The Inheritance

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THE INHERITANCE Materials and Health

Parsons, The New School Design Studio III Empowering Healthy Futures MFA Interior Design Fall 2016

THE INHERITANCE Materials and Health

Parsons, The New School Design Studio III Empowering Healthy Futures MFA Interior Design Fall 2016

THE COLLABORATIVE This book was produced as part of Design Studio 3: “Empowering Healthy Futures,” a graduate course for students in the Master’s of Fine Arts in Interior Design program at Parsons School of Design. The NYC Department of Health and Mental Hygiene and Parsons’ Healthy Materials Lab charged the students with developing design proposals that promote nurturing and restorative spaces with a specific focus on models for Women’s Health Suites. Among the questions explored were: What is the healthiest legacy we can leave as designers? How can design help society to achieve health equity? For the first eight weeks of the semester, students developed individual proposals for Women’s Health Suites based on their respective research and unique design lenses. For the final eight weeks of the semester, students worked as a team to generate four proposals on behalf of the collaborative. Those four proposals took shape through the lens of culture, education and technology, materials and health, and trauma-informed design. The resulting work is a reflection of the eleven designers as a collaborative.

what did you inherit?

Chengcheng Shi My mom’s super thick hair.

Fiona Gibson

My mother’s compassion.

Giorgia Farabegoli

Sam Bennett

My grandfather’s patience and my grandmother’s eyes.

My mom’s honesty.

Monica Kumar

Melissa Mcgraw My mom’s eyes.

My dad’s confidence with tools.

Sarah Burns

Somasree Chandra

William Fryer

Joel Rice

Katrin Renner

Catherine Murphy

My dad’s neuroses.

My grandfather’s watch.

Michael Maggio My surprise twin brother.

My grandma’s charisma.

My greatgrandmother’s bed.

My dad’s watch.

My father’s smile.

TABLE OF CONTENTS What Do We Inherit? - Page 6 Vision and Goals The Community - Page 8 Neighborhood Map The Brownsville Community and Women and Infant Health Material Analysis - Page 10 NYCHA - A Material Analysis DOHMH - A Material Analysis East Harlem Case Study Material Relationships and Risks - Page 11 The Dirty Dozen - Page 21 Healthier Material Alternatives - Page 23 Brownsville Neighborhood Action Center - Page 29 Design Intention Programming Floor One - Page 35 Lobby Material Passport Floor Two - Page 43 Discovery Niche Maintenance Closet Women’s Health Suite Sensory Room The After After - Page 69 Endocrine Disrupters Glossary Get Clean References With Thanks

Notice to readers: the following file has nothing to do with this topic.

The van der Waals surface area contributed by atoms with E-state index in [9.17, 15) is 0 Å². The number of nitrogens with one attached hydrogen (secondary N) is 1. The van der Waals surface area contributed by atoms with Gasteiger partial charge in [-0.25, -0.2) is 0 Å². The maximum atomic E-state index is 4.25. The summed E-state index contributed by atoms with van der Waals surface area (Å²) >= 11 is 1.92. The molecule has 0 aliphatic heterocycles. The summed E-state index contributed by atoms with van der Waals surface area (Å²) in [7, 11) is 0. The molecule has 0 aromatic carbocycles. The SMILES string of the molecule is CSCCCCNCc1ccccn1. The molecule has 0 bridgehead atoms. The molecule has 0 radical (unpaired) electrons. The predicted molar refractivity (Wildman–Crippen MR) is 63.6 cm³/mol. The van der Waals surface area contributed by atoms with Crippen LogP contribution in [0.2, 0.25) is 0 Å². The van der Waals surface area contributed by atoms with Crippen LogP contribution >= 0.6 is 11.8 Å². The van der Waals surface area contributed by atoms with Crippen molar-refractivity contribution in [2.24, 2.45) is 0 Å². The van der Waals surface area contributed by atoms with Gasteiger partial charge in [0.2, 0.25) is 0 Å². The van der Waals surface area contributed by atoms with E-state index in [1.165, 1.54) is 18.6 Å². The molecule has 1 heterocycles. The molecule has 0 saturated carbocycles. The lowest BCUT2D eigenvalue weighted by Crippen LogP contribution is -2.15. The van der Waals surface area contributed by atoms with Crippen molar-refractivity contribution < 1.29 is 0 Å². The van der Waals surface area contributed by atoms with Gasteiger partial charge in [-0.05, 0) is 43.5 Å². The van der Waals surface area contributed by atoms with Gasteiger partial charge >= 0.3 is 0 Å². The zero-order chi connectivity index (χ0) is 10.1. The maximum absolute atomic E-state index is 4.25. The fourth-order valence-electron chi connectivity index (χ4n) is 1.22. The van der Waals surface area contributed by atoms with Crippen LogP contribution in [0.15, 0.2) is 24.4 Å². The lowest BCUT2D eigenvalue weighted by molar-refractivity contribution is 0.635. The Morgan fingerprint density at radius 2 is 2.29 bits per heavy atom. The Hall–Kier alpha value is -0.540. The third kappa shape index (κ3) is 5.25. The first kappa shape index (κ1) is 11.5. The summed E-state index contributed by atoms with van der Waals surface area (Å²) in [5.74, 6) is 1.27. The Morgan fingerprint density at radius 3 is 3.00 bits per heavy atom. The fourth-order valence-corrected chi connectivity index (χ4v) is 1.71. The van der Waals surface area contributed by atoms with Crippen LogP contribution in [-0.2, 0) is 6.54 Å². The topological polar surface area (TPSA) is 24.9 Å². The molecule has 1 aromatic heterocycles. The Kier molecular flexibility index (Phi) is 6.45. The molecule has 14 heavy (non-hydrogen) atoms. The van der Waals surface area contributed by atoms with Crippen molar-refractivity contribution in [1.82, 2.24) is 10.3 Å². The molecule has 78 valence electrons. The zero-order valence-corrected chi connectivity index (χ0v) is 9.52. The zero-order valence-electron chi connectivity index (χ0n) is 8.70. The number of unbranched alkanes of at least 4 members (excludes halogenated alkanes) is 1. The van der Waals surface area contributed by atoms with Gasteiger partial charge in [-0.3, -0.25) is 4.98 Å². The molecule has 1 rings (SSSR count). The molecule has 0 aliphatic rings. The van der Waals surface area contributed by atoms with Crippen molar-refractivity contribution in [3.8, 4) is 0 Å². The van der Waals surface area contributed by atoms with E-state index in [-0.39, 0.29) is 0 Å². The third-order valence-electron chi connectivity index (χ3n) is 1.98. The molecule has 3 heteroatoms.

WHAT DOES ONE INHERIT? One not only inherits keepsakes, wisdom, and values, but also the chemical consequences from one generation to the next.

OUR VISION To simply create a space that passes on the good stuff through moments of delight.

OUR GOALS Remove materials that contribute to the chemical body burden. Reduce physical and mental impacts of toxic stress. Restore balance to body through sensory integration. Enlighten community about materials and their health effects.



The Community Brownsville has a total population of 86,377 - 78% of which are Black, 29% of its population is under 17 and 41% under 24 years of age. Dominated by public housing, Brownsville has the highest concentration of New York City Housing Authority (NYCHA) developments in NYC (18) controlling almost of all of its housing units. It has a rich cultural, social and political history many associate with poverty, which has consistently plagued the neighborhood. Currently 37% of Brownsville residents live below the Federal Poverty Line, it is the poorest neighborhood in Brooklyn and the 7th poorest in New York City. The Issue Teen pregnancy rates in New York City are consistently higher than in the United States, particularly among blacks and Hispanics and within neighborhoods, which have a disproportion of poverty and poor health. Brownsville ranks 8th in NYC at 38.5 per 1,000 girls aged 15-19, it is ranked 4th in the city in infant mortality rates, and ranked highest in the city in Elementary school absenteeism. In 2013 infant mortality rates were almost double in areas of high poverty versus areas of low poverty and almost triple for Black, non-Hispanic babies versus white babies. The New York City Department of Health and Mental Hygiene is one of the nation’s oldest health agencies. While the services are broad they have a dedicated focus on racial and ethnic health disparities particularly in the underserved communities as these have limited resources and poorer health outcomes. Brownsville is one such community.


New York Public Housing New York City Housing Authority (NYCHA) provides housing to 403,000 low-to-moderate income New Yorkers who live in 2,563 buildings in the 334 public housing projects. These developments account for 8.2% of all apartment rentals, making NYCHA the city’s largest, and arguably worse, landlord. NYCHA relies on Federal funds, but since the defunding of public housing that started in 1970’s, NYCHA has faced extreme budget short falls. Currently there is a $18 billion dollar gap between what NYCHA receives in federal funding and what it would take to keep the buildings in a state of good repair. Two thirds of NYCHA buildings are more than 40 years old, and with budget shortfalls, many NYCHA units have fallen into disrepair. In 2013, there was a backlog of 422,639 repairs. Brooklyn has 99 developments, 20 of which are in the Brownsville neighborhood.